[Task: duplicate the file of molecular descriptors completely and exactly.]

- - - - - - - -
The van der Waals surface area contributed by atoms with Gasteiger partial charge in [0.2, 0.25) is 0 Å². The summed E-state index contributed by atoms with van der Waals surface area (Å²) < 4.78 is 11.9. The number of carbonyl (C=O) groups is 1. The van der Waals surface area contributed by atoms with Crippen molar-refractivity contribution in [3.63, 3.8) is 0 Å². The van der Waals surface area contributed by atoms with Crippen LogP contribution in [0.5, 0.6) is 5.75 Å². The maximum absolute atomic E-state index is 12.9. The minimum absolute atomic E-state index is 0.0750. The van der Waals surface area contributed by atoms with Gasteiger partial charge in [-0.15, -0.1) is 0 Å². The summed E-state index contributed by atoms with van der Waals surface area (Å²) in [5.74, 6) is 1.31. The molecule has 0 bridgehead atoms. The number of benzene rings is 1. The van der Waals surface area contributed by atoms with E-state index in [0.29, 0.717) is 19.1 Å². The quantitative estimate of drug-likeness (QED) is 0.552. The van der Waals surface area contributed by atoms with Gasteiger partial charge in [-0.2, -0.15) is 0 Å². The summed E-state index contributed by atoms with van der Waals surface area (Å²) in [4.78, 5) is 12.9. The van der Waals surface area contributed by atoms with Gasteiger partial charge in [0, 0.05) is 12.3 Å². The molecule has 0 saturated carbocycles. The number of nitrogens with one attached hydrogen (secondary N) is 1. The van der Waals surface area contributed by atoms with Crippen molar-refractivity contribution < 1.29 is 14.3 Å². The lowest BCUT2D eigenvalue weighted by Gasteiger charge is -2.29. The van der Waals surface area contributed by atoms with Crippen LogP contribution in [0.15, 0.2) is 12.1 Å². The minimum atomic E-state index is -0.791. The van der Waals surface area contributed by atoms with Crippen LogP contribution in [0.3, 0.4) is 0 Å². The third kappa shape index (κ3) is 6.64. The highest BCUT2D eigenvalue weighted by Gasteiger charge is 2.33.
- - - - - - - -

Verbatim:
The van der Waals surface area contributed by atoms with Gasteiger partial charge in [0.2, 0.25) is 0 Å². The summed E-state index contributed by atoms with van der Waals surface area (Å²) < 4.78 is 11.9. The number of carbonyl (C=O) groups is 1. The van der Waals surface area contributed by atoms with Crippen molar-refractivity contribution in [3.63, 3.8) is 0 Å². The van der Waals surface area contributed by atoms with Crippen LogP contribution in [0.5, 0.6) is 5.75 Å². The maximum absolute atomic E-state index is 12.9. The minimum absolute atomic E-state index is 0.0750. The van der Waals surface area contributed by atoms with Gasteiger partial charge in [-0.15, -0.1) is 0 Å². The summed E-state index contributed by atoms with van der Waals surface area (Å²) in [5.74, 6) is 1.31. The molecule has 0 bridgehead atoms. The number of benzene rings is 1. The van der Waals surface area contributed by atoms with E-state index in [0.29, 0.717) is 19.1 Å². The quantitative estimate of drug-likeness (QED) is 0.552. The van der Waals surface area contributed by atoms with Gasteiger partial charge in [-0.2, -0.15) is 0 Å². The summed E-state index contributed by atoms with van der Waals surface area (Å²) in [4.78, 5) is 12.9. The van der Waals surface area contributed by atoms with Gasteiger partial charge in [0, 0.05) is 12.3 Å². The molecule has 0 saturated carbocycles. The number of nitrogens with one attached hydrogen (secondary N) is 1. The van der Waals surface area contributed by atoms with Crippen molar-refractivity contribution < 1.29 is 14.3 Å². The lowest BCUT2D eigenvalue weighted by Gasteiger charge is -2.29. The van der Waals surface area contributed by atoms with Crippen LogP contribution in [0.15, 0.2) is 12.1 Å². The minimum atomic E-state index is -0.791. The van der Waals surface area contributed by atoms with Crippen LogP contribution in [0.3, 0.4) is 0 Å². The third kappa shape index (κ3) is 6.64. The highest BCUT2D eigenvalue weighted by Gasteiger charge is 2.33.